I appreciate this new attempt… let’s say, homage to Bronte’s classic novel. As a matter of fact, the few Jane Eyre adaptations I recall are all quite good, from Orson Welles and Joan Fontaine’s 1943 version (film noir/Gothic fuse) to the later 2006 Emmy winning and Golden Globe/BAFTA nom Masterpiece Theatre’s adaptation. I’ve also enjoyed Samantha Morton and Ciarán Hinds’ A & E performance.

    Arti

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  8. This sounds quite good, if not perfect. I knew very little about this version, so I was glad to learn more. Thanks!

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    Dorothy,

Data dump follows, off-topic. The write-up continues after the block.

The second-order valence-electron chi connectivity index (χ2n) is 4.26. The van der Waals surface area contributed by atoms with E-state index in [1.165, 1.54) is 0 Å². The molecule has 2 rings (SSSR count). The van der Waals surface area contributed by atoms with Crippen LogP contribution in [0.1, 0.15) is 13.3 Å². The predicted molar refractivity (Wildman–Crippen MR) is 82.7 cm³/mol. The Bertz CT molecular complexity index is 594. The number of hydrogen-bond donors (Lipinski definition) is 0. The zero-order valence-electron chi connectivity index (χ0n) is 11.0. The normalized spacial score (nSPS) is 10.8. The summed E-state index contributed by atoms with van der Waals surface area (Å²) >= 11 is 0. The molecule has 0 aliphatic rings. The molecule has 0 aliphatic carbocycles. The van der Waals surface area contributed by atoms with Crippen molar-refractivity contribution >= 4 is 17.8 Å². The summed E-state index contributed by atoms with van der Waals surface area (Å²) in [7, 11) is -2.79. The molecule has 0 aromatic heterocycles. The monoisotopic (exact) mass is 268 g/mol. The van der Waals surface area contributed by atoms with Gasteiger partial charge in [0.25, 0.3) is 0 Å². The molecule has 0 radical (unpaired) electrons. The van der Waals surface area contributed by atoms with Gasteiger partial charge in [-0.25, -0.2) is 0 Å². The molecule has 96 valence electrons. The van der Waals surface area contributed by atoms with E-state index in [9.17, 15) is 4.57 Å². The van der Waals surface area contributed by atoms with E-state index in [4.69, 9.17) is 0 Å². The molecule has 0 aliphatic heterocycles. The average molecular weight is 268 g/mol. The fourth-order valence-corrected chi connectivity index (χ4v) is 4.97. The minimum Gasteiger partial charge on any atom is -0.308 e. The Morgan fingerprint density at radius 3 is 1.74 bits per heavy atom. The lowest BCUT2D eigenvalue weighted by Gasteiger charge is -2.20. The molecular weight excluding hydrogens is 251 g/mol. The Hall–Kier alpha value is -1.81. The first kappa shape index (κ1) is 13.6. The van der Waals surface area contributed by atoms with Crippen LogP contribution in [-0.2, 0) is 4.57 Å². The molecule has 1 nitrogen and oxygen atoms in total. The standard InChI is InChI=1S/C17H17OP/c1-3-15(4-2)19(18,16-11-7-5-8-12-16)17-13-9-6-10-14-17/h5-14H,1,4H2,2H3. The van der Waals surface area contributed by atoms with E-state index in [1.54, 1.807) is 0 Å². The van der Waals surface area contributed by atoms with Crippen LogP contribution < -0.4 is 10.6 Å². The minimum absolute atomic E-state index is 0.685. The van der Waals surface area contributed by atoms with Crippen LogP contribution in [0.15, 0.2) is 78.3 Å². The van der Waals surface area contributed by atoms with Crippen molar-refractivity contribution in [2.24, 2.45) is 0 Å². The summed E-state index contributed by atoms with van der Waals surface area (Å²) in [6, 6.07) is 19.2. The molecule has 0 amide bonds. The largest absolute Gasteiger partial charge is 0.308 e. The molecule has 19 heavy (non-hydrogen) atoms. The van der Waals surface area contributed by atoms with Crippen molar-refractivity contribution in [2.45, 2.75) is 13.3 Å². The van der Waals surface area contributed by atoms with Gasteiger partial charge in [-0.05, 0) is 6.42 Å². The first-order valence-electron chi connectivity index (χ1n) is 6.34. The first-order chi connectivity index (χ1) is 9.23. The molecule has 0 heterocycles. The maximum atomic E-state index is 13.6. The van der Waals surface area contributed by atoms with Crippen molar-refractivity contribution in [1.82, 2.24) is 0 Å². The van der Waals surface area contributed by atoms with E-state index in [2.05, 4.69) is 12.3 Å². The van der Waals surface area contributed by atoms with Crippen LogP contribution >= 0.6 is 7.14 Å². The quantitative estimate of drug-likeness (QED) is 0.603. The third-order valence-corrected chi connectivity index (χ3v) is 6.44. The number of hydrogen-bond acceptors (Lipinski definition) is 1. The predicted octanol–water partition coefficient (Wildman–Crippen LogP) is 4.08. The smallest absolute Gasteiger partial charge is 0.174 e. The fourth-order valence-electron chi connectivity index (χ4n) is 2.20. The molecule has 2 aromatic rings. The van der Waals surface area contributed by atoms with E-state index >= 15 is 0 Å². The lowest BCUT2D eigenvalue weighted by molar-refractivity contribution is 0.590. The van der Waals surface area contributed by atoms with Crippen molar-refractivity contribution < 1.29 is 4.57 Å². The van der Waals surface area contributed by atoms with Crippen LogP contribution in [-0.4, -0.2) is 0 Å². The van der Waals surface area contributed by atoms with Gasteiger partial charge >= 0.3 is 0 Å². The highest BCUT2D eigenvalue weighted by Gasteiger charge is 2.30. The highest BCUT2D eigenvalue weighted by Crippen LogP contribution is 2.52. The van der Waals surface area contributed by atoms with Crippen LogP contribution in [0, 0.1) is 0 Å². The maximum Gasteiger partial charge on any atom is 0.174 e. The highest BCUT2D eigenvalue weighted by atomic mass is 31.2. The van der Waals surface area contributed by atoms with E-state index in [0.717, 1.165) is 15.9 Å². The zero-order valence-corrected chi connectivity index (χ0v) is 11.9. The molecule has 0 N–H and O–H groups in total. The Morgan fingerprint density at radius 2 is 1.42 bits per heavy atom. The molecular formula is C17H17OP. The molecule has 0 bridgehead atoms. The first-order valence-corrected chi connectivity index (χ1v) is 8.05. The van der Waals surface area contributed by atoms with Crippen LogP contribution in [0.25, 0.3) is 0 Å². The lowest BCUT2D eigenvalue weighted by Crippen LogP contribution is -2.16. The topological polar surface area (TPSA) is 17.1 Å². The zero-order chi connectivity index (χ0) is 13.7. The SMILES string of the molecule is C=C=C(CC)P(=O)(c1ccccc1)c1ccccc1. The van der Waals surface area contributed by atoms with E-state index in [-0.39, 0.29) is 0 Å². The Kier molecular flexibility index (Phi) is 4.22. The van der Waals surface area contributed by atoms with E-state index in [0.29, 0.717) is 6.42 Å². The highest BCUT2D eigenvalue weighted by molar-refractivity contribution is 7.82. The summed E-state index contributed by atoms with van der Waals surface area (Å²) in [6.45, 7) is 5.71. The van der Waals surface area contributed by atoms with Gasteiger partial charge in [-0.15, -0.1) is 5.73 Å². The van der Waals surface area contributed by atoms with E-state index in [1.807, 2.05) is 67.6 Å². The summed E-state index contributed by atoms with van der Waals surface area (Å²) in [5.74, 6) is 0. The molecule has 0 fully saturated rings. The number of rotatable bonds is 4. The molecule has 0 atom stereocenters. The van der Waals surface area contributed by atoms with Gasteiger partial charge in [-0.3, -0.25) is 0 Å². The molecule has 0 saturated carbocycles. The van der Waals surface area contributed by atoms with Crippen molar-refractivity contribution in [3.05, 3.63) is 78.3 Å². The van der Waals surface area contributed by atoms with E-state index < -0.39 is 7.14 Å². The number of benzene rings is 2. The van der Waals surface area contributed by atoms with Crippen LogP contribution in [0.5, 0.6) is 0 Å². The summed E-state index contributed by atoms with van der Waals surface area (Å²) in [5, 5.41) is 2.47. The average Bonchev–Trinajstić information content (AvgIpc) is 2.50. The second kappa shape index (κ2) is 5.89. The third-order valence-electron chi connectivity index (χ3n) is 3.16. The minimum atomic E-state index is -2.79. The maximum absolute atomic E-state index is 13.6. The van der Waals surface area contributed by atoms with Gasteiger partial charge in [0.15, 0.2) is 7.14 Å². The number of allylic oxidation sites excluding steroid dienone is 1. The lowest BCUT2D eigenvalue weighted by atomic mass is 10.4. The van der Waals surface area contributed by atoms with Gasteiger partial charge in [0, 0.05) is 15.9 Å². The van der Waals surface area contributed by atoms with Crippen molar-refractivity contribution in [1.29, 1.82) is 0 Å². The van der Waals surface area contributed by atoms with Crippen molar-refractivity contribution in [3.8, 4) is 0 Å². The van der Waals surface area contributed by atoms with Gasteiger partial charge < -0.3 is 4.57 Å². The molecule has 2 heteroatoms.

No, not perfect, but good enough to entertain and stimulate our desire to read/reread the novel.

    Arti

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  9. I am so hoping this will come to my city. I’m inclined to think even a poor interpretation of Jane Eyre would be better than most of the movies that come out these days! This is such a thoughtful, thorough review, it makes me want to see it all the more. My favorite might have been the “Masterpiece” version a couple of years ago — with several episodes, there was enough time to work through the story.

    I was struck by the idea that the film is not an illustrated book. We were discussing that last night while watching a film version of a book both Rick and I loved — a true story where it appeared fast and loose with the facts. Story is everything. The bones are there. Now to find it…!

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    jeanie,